An example is Northern Futures, a partnership between government, business, universal service providers and community services, aimed at regenerating Geelong’s northern suburbs by increasing opportunities for education, training and employment. It identifies employment opportunities and shapes education and training programs for the needs of the local economy to generate ongoing long-term employment.

 

[1] Australian Council of Social Service, Submission on Future Employment Services, August 2018

[2] Australian Bureau of Statistics, Labour Force Australia August 2018, Cat. No. 6202.0.

[3] Australian Bureau of Statistics, Labour Force Australia August 2018, Cat. No. 6202.0.

[4] Australian Bureau of Statistics, Labour Force Australia August 2018, Cat. No. 6202.0.

[5] Australian Bureau of Statistics, Labour Force, Australia, Detailed, Quarterly August 2018, Cat. No. 6291.0.55.003.

[6] Australian Bureau of Statistics, Job Vacancies, Australia, August 2018, Cat. No. 6354.0.

[7] Australian Government Department of Jobs and Small Business, Small Area Labour Markets LGA Data Tables, June Quarter 2018.

[8] Australian Bureau of Statistics, Labour Force Australia August 2018, Cat. No. 6202.0.

[9] Australian Bureau of Statistics, National Aboriginal and Torres Strait Islander Social Survey, 2014-15, Cat. No. 4714.0

[10] Australian Bureau of Statistics, Labour Force, Australia, Detailed, Quarterly August 2018, Cat. No. 6291.0.55.003.

[11] Australian Bureau of Statistics, Labour Force, Australia, Detailed, Quarterly August 2018, Cat. No. 6291.0.55.003.

[12] Australian Bureau of Statistics, Labour Force, Australia, Detailed, Electronic August 2018, Cat. No. 6291.0.55.001.

[13] VCOSS, Community Services Industry Plan Consultation Report, 2018, http://vcoss.org.au/wp-content/uploads/2018/02/CSIP-Consultation-Report-2018-FINAL-for-web.pdf

[14] Australian Council of Social Service, Submission on Future Employment Services, August 2018

[15] See for example http://parlinfo.aph.gov.au/parlInfo/download/committees/reportsen/024139/toc_pdf/VocationaleducationandtraininginSouthAustralia.pdf;fileType=application%2Fpdf;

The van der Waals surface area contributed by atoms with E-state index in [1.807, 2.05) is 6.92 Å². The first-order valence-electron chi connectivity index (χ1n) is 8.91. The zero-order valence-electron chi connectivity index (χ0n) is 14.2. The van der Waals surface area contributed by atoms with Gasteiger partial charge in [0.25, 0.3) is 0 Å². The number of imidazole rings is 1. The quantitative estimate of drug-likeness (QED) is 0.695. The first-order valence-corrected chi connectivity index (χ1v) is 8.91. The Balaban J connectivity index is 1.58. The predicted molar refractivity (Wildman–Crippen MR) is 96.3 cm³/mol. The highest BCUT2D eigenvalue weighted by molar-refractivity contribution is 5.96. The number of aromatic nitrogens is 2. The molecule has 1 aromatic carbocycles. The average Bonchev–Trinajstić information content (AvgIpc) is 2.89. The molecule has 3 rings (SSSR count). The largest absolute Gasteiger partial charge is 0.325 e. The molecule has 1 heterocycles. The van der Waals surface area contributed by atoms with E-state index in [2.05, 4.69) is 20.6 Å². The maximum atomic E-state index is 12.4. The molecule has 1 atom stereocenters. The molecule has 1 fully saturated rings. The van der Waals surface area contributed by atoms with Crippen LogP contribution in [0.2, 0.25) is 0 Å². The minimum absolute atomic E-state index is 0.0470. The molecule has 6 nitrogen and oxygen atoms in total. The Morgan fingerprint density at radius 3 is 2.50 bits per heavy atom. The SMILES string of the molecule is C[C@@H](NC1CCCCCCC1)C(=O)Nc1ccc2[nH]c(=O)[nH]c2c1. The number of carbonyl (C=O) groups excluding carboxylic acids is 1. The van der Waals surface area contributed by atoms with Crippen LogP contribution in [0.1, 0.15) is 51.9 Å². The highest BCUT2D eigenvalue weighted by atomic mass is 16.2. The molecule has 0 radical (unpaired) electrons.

[16]  VET Funding Review Issues Paper, 2015.

[17] Ibid.

[18] http://www.cedefop.europa.eu/files/5192_en.pdf

[19] https://www.eurofound.europa.eu/observatories/emcc/erm/legislation/france-employers-obligation-to-provide-skill-development-plans-or-training

[20] https://www.economist.com/leaders/2017/01/14/equipping-people-to-stay-ahead-of-technological-change

[21] https://www.aspeninstitute.org/blog-posts/a-changing-economy-requires-a-renewed-focus-on-lifelong-learning/

[22] https://www.theaustralian.com.au/higher-education/howe-calls-for-lifelong-learning-accounts-for-workers/news-story/dfb9f9799407fbbc9b7498bd70475a7c

[23] https://www.theaustralian.com.au/higher-education/howe-calls-for-lifelong-learning-accounts-for-workers/news-story/dfb9f9799407fbbc9b7498bd70475a7c

[24] Andrew Beer, Structural adjustment programmes and regional development in Australia, Local Economy 2015, Vol 30(1), p.22.

[25] Ibid, p.24

[26] See Professor Andrew Beer quoted in Michael Owen and Verity Edwards, Sacked car workers shift gear, The Australian, 28 January 2012, accessed at http://www.theaustralian.com.au/news/inquirer/

sacked-car-workers-shift-gear/story-e6frg6z6-1226255730999; Michael J. Webber and Sally A. Weller, Re-fashioning the Rag Trade, (University of New South Wales Press, 2001), p.7.

[27] https://www.acoss.org.au/raisetherate/

[28] https://www.acoss.org.au/media_release/raising-newstart-and-youth-allowance-would-boost-jobs-wages-and-inject-millions-into-local-communities/

[29] https://www.acoss.org.au/wp-content/uploads/2018/09/DAE-Analysis-of-the-impact-of-raising-benefit-rates-FINAL-4-September-…-1.pdf

[30] https://www.ja.com.au/sites/default/files/andrewscott-jobsaustralia-unemploymentinsurancepdf.pdf

[31] https://www.ja.com.au/sites/default/files/andrewscott-jobsaustralia-unemploymentinsurancepdf.pdf

[32] http://economic-research.bnpparibas.com/Views/DisplayPublication.aspx?type=document&IdPdf=30102

[33] OECD Starting Strong 2017: Key OECD indicators on Early Childhood Education and Care 2017, p.31

[34] https://elaa.org.au/wp-content/uploads/2018/08/18108_ELAA_ElectionSubmission_FINALv2_web.pdf

[35] https://elaa.org.au/wp-content/uploads/2018/08/18108_ELAA_ElectionSubmission_FINALv2_web.pdf